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The Weight of Unspoken Words
I spent every day of the week after my father’s death in his closet. I would press the white cotton of his shirts against my face and inhale the smell of his fading cologne. I wanted to hold onto him with everything I had. I didn’t know how to let go, how to say goodbye.
He hadn’t finished teaching me how to drive. He never taught me how to parallel park, to merge on a highway, or make a k turn. “Next week,” he had promised because the sun was setting and he didn’t want me driving in the dark. I should have argued. I should have forced him to stay a little longer.
The day it happened, he had a banana nut muffin for breakfast and coffee. He sat at his computer while he ate, and I watched him from behind the counter. He was always working—six days each week, except holidays. Sundays, we went driving. When I was ten, I asked him why he worked so much. “Because I love you,” he said, but what he meant was that we needed his income to make it by.
“You ready to leave?” he asked as he folded up the muffin’s wrapper and placed his mug in the sink without washing it.
I nodded and we left. The car ride we took to school was precious—every moment was infinitely valuable. I savored every one of our conversations, regardless of whether they about his work in the hospital, our dreams to move into one of the huge apartments overlooking the city, or the mundaneness of another day of school. Each ride ended the same way, fifteen or sixteen brief minutes later. He would say, “Have a great day! Make the best of it! I love you!”
And if no one was around as I was getting out, I would say, “Love you too,” and gently close the door. But there were people that day, so instead, I said thanks.
When I got home, my mother sat at the counter, gripping the phone in her hand tensely. Her expression was stoic, yet her flustered cheeks glistened. I can only imagine how many times she rehearsed it in her head before she told me what happened.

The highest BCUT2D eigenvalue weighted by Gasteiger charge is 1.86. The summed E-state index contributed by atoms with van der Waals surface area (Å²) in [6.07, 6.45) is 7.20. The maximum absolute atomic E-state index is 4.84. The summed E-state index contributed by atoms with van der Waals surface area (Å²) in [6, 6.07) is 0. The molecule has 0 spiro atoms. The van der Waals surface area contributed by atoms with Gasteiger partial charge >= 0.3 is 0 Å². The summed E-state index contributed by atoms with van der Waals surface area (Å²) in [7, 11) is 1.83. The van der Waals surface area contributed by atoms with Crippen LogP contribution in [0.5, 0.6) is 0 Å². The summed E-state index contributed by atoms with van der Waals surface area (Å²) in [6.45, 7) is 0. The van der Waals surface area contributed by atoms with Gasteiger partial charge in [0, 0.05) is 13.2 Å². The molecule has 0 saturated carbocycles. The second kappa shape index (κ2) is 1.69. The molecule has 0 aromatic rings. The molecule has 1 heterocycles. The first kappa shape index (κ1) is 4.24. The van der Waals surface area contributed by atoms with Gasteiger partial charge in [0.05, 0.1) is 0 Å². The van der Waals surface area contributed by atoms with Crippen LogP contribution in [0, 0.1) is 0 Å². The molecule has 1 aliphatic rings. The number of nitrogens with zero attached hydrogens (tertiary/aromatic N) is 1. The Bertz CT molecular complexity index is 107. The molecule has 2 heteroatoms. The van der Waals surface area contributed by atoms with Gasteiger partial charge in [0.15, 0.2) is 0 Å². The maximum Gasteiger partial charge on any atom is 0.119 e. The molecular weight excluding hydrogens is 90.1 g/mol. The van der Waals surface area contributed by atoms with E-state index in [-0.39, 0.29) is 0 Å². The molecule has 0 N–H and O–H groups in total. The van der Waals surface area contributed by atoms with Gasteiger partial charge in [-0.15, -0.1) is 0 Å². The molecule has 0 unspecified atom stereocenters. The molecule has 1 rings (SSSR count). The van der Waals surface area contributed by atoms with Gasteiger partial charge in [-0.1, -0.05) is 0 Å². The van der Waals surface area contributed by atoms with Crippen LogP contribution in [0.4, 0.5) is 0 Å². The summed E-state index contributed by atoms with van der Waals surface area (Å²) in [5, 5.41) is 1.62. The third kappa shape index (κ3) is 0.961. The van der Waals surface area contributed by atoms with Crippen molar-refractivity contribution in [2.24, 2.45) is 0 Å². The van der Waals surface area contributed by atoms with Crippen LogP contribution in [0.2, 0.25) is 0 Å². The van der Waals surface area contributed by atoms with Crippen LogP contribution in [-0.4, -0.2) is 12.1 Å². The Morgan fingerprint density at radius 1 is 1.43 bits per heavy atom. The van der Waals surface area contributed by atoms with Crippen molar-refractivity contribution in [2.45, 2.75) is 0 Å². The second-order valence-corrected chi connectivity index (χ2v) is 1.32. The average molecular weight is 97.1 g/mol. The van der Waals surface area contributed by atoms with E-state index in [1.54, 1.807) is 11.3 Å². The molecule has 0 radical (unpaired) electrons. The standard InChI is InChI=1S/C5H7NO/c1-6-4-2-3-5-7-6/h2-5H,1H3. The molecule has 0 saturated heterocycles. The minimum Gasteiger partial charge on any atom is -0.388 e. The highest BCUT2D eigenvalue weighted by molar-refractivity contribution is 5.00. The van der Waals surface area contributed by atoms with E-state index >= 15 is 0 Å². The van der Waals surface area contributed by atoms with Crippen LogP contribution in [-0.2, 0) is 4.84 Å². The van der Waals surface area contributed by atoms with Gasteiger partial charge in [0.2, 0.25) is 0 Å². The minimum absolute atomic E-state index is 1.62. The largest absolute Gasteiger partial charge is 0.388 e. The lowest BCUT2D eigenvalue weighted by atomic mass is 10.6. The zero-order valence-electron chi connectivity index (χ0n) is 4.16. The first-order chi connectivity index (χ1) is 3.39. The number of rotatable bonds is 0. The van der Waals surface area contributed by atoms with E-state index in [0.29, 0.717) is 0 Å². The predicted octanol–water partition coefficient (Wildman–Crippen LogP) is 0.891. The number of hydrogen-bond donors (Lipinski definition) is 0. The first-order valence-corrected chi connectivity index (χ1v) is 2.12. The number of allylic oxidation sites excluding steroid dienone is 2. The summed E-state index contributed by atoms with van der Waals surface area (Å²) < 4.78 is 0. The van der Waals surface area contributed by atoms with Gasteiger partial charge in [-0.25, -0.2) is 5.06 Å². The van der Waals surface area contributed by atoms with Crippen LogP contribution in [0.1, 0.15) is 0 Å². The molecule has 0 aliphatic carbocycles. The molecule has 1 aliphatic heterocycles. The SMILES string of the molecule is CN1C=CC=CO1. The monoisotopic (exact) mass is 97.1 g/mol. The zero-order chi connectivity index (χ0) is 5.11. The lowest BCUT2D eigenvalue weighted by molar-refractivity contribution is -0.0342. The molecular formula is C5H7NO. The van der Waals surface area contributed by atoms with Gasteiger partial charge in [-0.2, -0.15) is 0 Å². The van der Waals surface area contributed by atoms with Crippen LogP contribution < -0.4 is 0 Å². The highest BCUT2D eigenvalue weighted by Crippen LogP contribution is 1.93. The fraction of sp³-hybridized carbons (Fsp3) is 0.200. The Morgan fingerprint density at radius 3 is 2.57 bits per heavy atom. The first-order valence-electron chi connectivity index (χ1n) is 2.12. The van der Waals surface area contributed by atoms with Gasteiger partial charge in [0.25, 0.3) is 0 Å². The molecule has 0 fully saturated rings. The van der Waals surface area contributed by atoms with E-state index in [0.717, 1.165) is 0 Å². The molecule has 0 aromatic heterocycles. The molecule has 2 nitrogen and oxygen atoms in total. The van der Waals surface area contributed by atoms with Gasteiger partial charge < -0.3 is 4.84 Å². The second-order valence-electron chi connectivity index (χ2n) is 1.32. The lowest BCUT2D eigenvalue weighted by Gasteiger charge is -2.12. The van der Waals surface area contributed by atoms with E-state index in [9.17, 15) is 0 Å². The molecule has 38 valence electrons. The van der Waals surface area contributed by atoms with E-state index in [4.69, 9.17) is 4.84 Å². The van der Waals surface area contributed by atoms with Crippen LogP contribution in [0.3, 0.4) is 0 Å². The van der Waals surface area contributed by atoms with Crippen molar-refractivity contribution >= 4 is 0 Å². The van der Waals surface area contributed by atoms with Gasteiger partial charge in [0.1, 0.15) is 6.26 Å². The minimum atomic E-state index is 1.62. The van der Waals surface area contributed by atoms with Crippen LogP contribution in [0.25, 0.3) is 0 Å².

I emulated her stoic expression, walked stiffly into my room, and collapsed onto my bed. I couldn’t bring my body to move. I bit the inside of my lip so hard that it bled. I fell into the rhythm of the gentle trembling of my body and remained lifeless throughout the night. In the morning, my throat was sore, my mouth dry, and my skin itchy.
I pulled myself up and dragged myself into his closet, closing the door tightly behind me. I stared at each of his shirts, imagining all of the events he had taken me to in each one in his limited time off. I held the same green polo shirt in my hand that he had worn while setting off firecrackers on the fourth of July.
The smell of the burnt ash on the shirt was enough to finally bring me to tears. I cried, bawling into the fabric. My mother stood outside the door, afraid to come in, afraid that she too would cry.
The two of us ate every meal together that week in silence. One tear would be enough for the entire house to fall apart and cave in on itself. No one asked the questions we were both wondering. Who would pay this month's rent? Who would drive me to school? Or teach me to drive? Or make cheesy jokes at dinner? Clean the coffee cup in the sink? Remind me that I was loved each day before I went to school? Keep the apartment stable when the wind blew at night?
I was too young and mom was too broken.
We would need to learn to live without him.
It hurt too much to think about.
I should have asked him how to keep the house stable at night and how to comfort mom. I should have told him to stay a little longer and teach me how to drive. I should have told him that I loved him. I should have said goodbye.